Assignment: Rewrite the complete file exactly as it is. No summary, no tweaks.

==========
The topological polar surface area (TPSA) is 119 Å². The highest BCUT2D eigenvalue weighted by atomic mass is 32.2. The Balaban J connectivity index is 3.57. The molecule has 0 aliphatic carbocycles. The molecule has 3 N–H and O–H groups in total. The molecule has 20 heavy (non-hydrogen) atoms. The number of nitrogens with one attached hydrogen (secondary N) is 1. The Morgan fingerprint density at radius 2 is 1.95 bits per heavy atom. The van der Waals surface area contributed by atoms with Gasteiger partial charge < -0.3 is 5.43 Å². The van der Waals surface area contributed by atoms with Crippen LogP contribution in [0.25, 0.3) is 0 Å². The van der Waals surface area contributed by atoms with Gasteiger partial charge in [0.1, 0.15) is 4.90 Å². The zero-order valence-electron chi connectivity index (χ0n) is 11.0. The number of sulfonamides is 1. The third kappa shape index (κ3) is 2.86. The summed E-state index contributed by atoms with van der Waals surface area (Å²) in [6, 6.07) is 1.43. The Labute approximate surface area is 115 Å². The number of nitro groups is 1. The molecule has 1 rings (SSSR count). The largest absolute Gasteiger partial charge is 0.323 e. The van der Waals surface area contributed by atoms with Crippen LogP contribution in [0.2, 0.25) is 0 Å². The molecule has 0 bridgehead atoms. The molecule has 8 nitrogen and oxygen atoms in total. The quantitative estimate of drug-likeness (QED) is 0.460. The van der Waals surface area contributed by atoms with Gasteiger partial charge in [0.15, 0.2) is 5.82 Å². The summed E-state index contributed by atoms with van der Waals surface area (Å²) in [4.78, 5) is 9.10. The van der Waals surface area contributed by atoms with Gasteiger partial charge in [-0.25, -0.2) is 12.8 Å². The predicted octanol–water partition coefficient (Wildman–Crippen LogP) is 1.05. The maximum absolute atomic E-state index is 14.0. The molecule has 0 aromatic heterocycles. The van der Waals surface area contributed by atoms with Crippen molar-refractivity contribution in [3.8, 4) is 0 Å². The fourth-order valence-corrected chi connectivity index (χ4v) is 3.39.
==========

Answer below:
The topological polar surface area (TPSA) is 119 Å². The highest BCUT2D eigenvalue weighted by atomic mass is 32.2. The Balaban J connectivity index is 3.57. The molecule has 0 aliphatic carbocycles. The molecule has 3 N–H and O–H groups in total. The molecule has 20 heavy (non-hydrogen) atoms. The number of nitrogens with one attached hydrogen (secondary N) is 1. The Morgan fingerprint density at radius 2 is 1.95 bits per heavy atom. The van der Waals surface area contributed by atoms with Gasteiger partial charge < -0.3 is 5.43 Å². The van der Waals surface area contributed by atoms with Crippen LogP contribution in [0.25, 0.3) is 0 Å². The van der Waals surface area contributed by atoms with Gasteiger partial charge in [0.1, 0.15) is 4.90 Å². The zero-order valence-electron chi connectivity index (χ0n) is 11.0. The number of sulfonamides is 1. The third kappa shape index (κ3) is 2.86. The summed E-state index contributed by atoms with van der Waals surface area (Å²) in [6, 6.07) is 1.43. The Labute approximate surface area is 115 Å². The number of nitro groups is 1. The molecule has 1 rings (SSSR count). The largest absolute Gasteiger partial charge is 0.323 e. The van der Waals surface area contributed by atoms with Crippen LogP contribution in [0.2, 0.25) is 0 Å². The molecule has 0 bridgehead atoms. The molecule has 8 nitrogen and oxygen atoms in total. The quantitative estimate of drug-likeness (QED) is 0.460. The van der Waals surface area contributed by atoms with Gasteiger partial charge in [0.15, 0.2) is 5.82 Å². The summed E-state index contributed by atoms with van der Waals surface area (Å²) in [4.78, 5) is 9.10. The van der Waals surface area contributed by atoms with Gasteiger partial charge in [-0.25, -0.2) is 12.8 Å². The predicted octanol–water partition coefficient (Wildman–Crippen LogP) is 1.05. The maximum absolute atomic E-state index is 14.0. The molecule has 0 aromatic heterocycles. The van der Waals surface area contributed by atoms with Crippen molar-refractivity contribution in [3.8, 4) is 0 Å². The fourth-order valence-corrected chi connectivity index (χ4v) is 3.39.